Posted on June 28, 2016
The Hospital for Special Surgery (HSS) in New York has implemented a program to improve orthopedic surgery residents’ communications proficiency when interacting with older patients, and a recent evaluation of both residents and patients indicates positive reaction from both constituencies. The study results were presented at the Council of Orthopaedic Residency Directors meeting earlier this month. The training is targeted to third year residents, and is designed to sensitize them to some of the special needs of their older patients and to correct negative perceptions that these practitioners may have about them. Mathias Bostrom, MD, orthopedic surgeon and residency program director for HSS, commented, "This ongoing program has been valuable on many levels, but fundamentally helps our residents become more caring physicians, and not just surgeons." Charles Cornell, MD, clinical director of orthopedic surgery at HSS, added, "Inadequate communication between doctor and patient is well documented to be a source of patient harm, risk of complications, and poor patient satisfaction with their care.”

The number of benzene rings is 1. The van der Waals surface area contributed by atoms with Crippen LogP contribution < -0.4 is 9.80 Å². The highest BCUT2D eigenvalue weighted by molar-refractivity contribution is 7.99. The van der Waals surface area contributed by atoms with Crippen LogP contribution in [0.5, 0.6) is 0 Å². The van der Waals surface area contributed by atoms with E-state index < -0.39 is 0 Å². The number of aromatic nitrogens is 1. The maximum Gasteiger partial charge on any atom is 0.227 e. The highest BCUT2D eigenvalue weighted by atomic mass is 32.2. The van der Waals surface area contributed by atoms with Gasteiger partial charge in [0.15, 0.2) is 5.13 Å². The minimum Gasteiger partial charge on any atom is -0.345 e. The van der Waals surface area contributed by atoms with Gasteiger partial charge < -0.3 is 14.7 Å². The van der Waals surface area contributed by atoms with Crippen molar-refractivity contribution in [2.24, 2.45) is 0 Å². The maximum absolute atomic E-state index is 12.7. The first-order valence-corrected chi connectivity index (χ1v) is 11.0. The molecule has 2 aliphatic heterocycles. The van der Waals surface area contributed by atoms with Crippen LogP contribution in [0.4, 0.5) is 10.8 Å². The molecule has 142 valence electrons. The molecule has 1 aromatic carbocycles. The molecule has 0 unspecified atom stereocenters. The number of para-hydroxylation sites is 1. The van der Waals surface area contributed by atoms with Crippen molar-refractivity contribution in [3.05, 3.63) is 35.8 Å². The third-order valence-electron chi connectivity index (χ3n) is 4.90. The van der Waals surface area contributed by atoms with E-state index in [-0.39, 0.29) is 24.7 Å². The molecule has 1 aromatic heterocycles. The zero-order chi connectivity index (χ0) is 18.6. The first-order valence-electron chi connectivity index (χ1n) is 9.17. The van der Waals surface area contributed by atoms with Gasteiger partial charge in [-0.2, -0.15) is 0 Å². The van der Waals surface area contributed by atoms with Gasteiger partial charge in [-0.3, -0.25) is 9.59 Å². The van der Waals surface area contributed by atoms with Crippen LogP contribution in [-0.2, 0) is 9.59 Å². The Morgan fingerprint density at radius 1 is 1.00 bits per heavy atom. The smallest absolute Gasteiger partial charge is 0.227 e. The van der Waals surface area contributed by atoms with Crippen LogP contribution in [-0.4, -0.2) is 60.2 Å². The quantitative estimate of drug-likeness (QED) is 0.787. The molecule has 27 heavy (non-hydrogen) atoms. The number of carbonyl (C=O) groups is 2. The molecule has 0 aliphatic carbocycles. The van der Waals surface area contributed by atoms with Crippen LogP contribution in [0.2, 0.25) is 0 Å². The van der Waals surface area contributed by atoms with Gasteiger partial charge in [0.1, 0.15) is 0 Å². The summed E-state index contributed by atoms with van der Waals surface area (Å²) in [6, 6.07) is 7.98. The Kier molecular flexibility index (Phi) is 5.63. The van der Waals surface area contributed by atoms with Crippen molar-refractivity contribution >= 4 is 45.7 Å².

The 2-part HSS communications program includes exploration of issues involved in aging as well as negative stereotypes about older adults, and possible biases stemming from past personal and professional experiences. Residents are also coached on presenting information to their older patients. 64 residents participated in the training from 2009 to 2015. In a pre- and posttraining evaluation, significant positive changes were noted in residents’ knowledge of aging, in attitudes toward older patients, and in level of anxiety accompanying treatment of them. A similar evaluation of 674 patients also found that 96% felt the prepared residents demonstrated sensitivity in caring for them.
Read more about practitioner/patient communication here.
Read more about the HSS training program and the evaluation results here.